Tagore’s room, where he breathed his last, has remained largely untouched, although the bedspread looked relatively new.  The elongated verandah (roofed, open-air gallery) that runs through the front was the place where two legends of the medical profession in India, Dr BC Roy and Sir Nilratan Sarkar, set up a completely sterilized and properly equipped operation theater to perform a surgery on him.

Tagore complained of discomfort when he was in his home in Kalimpong, a place located in the hills of West Bengal, but he was brought back to Jorasanko for treatment. He refused conventional treatment, sought herbal cure and moved to Shantiniketan, where he had founded the Vishwa Bharati University which he expanded with the money he got from his Nobel Prize. Nobel Laureate Amartya Sen, film-maker Satyajit Ray and former prime minister Indira Gandhi are alumni of the Vishwa Bharati University.

Rabindranath Tagore was a man with the most progressive world view and deeply wished for independence for India. In 1940 when health was failing him, he stayed on in Shantiniketan and had meetings with Mahatma Gandhi, Jawaharlal Nehru and Netaji Subhas Chandra Bose talking about their agenda to push for India’s freedom.

Tagore’s Jorasanko home is now a museum and contains a lot of his memorabilia and history, but nothing so far had been exhibited on his last days.

“This is the first time we are talking about Tagore’s last days. It took a lot of convincing to bring Tagore home from Shantiniketan. The operation was performed and it was successful. But sadly he developed septicemia and never recovered from it,” said Dr Ghose.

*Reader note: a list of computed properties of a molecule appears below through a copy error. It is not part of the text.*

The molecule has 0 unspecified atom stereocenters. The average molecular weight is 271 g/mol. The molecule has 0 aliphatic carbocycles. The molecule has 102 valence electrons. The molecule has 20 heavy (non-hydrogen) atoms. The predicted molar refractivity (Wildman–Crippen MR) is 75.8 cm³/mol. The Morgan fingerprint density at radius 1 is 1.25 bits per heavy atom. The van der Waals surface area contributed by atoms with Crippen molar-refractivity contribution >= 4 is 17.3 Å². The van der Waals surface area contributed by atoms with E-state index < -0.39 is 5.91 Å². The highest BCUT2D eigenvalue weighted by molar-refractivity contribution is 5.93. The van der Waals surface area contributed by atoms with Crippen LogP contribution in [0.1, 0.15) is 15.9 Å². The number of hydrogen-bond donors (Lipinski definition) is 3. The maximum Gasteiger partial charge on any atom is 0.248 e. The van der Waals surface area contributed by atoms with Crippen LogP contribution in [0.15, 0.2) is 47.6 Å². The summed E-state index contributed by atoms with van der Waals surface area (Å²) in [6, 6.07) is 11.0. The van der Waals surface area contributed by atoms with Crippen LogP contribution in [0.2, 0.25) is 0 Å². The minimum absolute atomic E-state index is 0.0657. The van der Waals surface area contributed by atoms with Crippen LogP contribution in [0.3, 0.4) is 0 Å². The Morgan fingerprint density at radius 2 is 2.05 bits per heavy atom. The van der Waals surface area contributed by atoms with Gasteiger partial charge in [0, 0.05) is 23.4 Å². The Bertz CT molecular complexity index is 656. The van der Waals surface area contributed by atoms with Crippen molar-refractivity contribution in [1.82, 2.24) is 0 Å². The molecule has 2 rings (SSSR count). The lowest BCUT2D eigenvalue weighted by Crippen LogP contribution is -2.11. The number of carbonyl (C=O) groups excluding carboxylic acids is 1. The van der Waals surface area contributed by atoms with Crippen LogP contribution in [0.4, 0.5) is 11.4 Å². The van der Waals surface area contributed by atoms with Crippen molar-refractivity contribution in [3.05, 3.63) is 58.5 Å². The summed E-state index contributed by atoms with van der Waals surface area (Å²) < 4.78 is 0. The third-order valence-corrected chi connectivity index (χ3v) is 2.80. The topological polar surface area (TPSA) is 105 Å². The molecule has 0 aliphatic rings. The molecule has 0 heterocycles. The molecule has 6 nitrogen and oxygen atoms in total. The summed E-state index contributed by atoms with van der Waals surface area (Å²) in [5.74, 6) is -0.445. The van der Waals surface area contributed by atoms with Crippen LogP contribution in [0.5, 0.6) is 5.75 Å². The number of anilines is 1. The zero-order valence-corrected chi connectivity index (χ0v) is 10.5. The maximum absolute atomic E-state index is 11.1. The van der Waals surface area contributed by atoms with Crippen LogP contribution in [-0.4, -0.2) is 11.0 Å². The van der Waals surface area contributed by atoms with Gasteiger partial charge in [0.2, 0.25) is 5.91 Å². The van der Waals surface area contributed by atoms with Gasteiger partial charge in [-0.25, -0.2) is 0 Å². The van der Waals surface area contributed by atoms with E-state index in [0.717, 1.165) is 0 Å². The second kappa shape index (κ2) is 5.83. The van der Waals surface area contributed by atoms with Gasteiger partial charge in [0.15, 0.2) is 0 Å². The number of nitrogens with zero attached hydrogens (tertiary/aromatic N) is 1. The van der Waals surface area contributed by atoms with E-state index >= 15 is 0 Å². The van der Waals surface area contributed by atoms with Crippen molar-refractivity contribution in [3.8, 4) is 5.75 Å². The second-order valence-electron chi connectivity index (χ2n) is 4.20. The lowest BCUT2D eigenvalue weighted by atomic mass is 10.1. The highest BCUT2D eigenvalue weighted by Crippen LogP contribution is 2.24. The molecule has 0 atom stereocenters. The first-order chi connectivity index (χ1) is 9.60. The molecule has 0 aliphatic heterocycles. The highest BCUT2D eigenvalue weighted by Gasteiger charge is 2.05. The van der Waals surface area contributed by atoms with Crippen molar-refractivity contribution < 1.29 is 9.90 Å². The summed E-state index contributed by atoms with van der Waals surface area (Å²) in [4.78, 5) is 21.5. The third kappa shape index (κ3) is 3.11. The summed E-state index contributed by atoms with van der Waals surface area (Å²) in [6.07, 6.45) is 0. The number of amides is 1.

But Tagore’s last days were an example of how in the face of all the odds, he kept writing his songs, humming them often, smiling deeply, and meeting with his relatives, friends and well-wishers.

The exhibition tells the story of how his granddaughter, daughter-in-law and other men and women in the family formed a team looking after him day and night, trying their level best to nurse him back to health.

“The kind of love and care Rabindranath Tagore had got from everyone around him also is something to talk about. The doctors treating him tried their level best and they often sat by his bedside holding his hand hoping the pain and the discomfort would subside,” said Dr Ghose.

What is even more phenomenal is that 75 years after his death, people continue to love him with the same veneration. The students of Vishwa Bharati University had decked up in sarees with white flowers in their hair. They had done white rangoli on the verandah and everyone present sang a song in remembrance of the poet.

A poignant moment it was. Then my eyes went to a photograph from the exhibition showing the roads of Kolkata teeming with millions who had come to show their last respect to Tagore on his final journey on August 7, 1941.

I looked up one last time at the verandah where the operation had been performed and where Tagore had stood a thousand times thinking of the lines of his songs. My goose bumps came back.

Amrita Mukherjee is a freelance journalist who writes on social issues in India with focus on women. She divides her time between Dubai and India and blogs at